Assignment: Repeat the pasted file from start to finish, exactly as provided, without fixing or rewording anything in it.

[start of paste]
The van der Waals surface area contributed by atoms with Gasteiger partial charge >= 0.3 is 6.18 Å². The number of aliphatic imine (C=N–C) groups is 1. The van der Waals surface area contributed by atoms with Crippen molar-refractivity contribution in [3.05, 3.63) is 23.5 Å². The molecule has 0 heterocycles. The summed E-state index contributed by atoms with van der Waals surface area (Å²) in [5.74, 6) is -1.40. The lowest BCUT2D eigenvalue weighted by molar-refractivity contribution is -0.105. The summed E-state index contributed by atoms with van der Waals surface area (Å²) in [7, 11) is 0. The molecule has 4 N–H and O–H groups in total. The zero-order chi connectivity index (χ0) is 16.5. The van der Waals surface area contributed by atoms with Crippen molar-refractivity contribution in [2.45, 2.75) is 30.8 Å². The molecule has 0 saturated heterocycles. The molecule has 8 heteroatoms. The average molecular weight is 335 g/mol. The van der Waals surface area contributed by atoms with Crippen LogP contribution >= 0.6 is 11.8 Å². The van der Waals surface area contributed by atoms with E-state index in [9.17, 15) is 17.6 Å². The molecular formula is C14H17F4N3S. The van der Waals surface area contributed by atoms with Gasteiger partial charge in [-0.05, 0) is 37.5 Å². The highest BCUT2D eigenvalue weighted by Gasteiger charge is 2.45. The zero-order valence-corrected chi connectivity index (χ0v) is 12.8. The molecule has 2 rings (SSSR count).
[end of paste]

The van der Waals surface area contributed by atoms with Gasteiger partial charge >= 0.3 is 6.18 Å². The number of aliphatic imine (C=N–C) groups is 1. The van der Waals surface area contributed by atoms with Crippen molar-refractivity contribution in [3.05, 3.63) is 23.5 Å². The molecule has 0 heterocycles. The summed E-state index contributed by atoms with van der Waals surface area (Å²) in [5.74, 6) is -1.40. The lowest BCUT2D eigenvalue weighted by molar-refractivity contribution is -0.105. The summed E-state index contributed by atoms with van der Waals surface area (Å²) in [7, 11) is 0. The molecule has 4 N–H and O–H groups in total. The zero-order chi connectivity index (χ0) is 16.5. The van der Waals surface area contributed by atoms with Crippen molar-refractivity contribution in [2.45, 2.75) is 30.8 Å². The molecule has 0 saturated heterocycles. The molecule has 8 heteroatoms. The average molecular weight is 335 g/mol. The van der Waals surface area contributed by atoms with Crippen LogP contribution >= 0.6 is 11.8 Å². The van der Waals surface area contributed by atoms with E-state index in [9.17, 15) is 17.6 Å². The molecular formula is C14H17F4N3S. The van der Waals surface area contributed by atoms with Gasteiger partial charge in [-0.05, 0) is 37.5 Å². The highest BCUT2D eigenvalue weighted by Gasteiger charge is 2.45. The zero-order valence-corrected chi connectivity index (χ0v) is 12.8. The molecule has 2 rings (SSSR count).